Eligibility

Minimum age: 3 Years. Maximum age: 7 Years. Gender(s): Both.

Criteria:

Inclusion Criteria:

Major Eligibility Criteria for Run-in Phase

- Age 3 to < 8 years

- Amblyopia associated with strabismus, anisometropia, or both

- Visual acuity in the amblyopic eye between 20/50 and 20/400 inclusive

- Visual acuity in the sound eye 20/32 or better and inter-eye acuity difference >3

logMAR lines

- Amblyopia treatment within the past 6 months subject to the following stipulations:

- No more than 6 weeks of any amblyopia treatment other than spectacles (except

for patients being treated with atropine who are entering the study on treatment)

- No simultaneous treatment with patching and atropine

- No use of atropine in combination with the sound eye spectacle lens reduced by

more than 1. 50 D

- Maximum level of treatment within the past 6 months:

- Patching: up to 2 hours daily

- Atropine: up to once daily

- Wearing spectacles with optimal correction (if amblyopic eye acuity is 20/80 or

better, then VA must be stable in glasses; if amblyopic eye acuity is 20/100 or worse, then spectacles and atropine can be initiated simultaneously).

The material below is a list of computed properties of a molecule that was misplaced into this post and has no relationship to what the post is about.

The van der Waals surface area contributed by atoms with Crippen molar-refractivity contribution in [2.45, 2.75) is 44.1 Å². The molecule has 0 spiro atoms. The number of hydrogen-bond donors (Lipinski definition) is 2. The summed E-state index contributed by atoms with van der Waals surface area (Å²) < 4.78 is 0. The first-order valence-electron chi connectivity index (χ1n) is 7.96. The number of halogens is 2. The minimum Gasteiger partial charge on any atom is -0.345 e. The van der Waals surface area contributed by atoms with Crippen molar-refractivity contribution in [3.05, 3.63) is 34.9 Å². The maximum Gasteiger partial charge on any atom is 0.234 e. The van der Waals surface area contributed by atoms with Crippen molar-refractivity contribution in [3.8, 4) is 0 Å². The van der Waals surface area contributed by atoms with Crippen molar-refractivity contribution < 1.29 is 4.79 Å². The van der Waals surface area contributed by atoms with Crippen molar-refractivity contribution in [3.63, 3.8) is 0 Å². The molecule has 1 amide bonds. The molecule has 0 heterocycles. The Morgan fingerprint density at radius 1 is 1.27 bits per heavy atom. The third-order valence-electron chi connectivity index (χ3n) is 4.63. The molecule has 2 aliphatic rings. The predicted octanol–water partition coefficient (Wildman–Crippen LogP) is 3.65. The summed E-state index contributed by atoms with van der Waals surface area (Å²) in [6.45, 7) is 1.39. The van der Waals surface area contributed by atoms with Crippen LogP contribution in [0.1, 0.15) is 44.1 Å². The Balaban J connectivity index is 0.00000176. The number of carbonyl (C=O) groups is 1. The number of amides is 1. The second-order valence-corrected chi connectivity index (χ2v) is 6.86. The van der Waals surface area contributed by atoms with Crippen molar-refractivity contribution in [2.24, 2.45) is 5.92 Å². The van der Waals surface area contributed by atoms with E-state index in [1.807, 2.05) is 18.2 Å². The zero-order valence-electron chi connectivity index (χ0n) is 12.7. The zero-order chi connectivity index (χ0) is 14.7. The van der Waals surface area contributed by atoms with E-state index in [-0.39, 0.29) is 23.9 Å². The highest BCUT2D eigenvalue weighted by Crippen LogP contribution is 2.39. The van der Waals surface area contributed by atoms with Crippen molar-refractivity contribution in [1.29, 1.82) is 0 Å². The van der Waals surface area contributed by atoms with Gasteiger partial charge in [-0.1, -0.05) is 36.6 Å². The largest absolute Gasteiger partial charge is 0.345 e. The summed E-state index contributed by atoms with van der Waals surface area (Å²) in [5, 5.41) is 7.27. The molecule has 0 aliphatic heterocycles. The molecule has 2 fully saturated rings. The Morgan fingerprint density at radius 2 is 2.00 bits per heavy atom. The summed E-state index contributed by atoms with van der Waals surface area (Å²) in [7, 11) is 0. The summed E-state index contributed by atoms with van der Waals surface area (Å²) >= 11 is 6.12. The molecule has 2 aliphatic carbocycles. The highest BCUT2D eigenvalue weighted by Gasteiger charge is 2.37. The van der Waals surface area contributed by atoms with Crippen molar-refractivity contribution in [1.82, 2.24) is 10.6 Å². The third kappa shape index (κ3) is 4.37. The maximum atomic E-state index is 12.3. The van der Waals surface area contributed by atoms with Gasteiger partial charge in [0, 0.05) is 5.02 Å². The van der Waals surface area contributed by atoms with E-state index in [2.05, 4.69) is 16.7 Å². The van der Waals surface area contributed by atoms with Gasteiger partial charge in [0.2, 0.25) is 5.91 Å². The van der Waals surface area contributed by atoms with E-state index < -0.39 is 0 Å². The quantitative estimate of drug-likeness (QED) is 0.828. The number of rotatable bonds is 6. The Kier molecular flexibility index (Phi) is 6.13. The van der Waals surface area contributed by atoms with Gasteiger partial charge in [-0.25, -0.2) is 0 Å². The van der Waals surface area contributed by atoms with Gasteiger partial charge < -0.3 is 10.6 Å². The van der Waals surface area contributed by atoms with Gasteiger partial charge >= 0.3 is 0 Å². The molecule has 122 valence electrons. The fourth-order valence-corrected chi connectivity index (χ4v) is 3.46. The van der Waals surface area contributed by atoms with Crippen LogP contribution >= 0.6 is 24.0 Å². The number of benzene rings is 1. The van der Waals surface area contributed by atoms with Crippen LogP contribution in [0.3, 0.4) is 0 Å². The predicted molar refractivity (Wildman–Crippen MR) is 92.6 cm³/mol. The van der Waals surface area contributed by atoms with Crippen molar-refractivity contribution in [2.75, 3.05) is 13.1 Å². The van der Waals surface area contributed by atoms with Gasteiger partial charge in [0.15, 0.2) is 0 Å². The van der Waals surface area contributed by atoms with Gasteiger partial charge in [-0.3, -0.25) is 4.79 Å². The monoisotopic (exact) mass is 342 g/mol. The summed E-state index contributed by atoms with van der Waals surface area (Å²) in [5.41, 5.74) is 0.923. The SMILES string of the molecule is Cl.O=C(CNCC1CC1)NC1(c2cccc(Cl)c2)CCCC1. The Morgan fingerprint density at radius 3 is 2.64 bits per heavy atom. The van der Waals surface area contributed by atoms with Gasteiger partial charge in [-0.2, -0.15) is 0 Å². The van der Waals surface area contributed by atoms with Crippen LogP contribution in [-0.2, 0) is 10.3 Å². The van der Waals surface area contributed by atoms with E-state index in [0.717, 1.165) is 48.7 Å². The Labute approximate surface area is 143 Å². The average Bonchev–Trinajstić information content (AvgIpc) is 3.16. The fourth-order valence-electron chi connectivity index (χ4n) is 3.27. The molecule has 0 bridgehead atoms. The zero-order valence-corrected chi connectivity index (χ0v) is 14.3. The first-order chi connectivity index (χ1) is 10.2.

- Hypermetropia and spectacle correction in sound eye of +1. 50 D or more

Eligibility Criteria for Randomization:

- Amblyopic eye acuity of 20/40 to 20/160 with an inter-ocular difference of >2 lines,

or amblyopic eye acuity of 20/32 with 3 lines of IOD.

- Compliance with weekend atropine treatment based on investigator judgment.

Exclusion Criteria:

- Currently using vision therapy or orthoptics

- Ocular cause for reduced visual acuity (nystagmus per se does not exclude the patient

if the above visual acuity criteria are met)

- Prior intraocular or refractive surgery

- Known allergy to atropine or other cycloplegic drugs

- Down Syndrome present

Locations and Contacts

Raymond T. Kraker, M.S.P.H., Phone: 813-975-8690, Email: pedig@jaeb.org

Southern California College of Optometry, Fullerton, California 92831, United States; Recruiting
Sue Parker, Email: sparker@scco.edu
Susan A. Cotter, O.D., Principal Investigator

Duke University Eye Center, Durham, North Carolina 27710, United States; Not yet recruiting
David K. Wallace, M.D.

Additional Information

PEDIG Public website

Starting date: August 2009
Last updated: August 2, 2012

Page last updated: February 07, 2013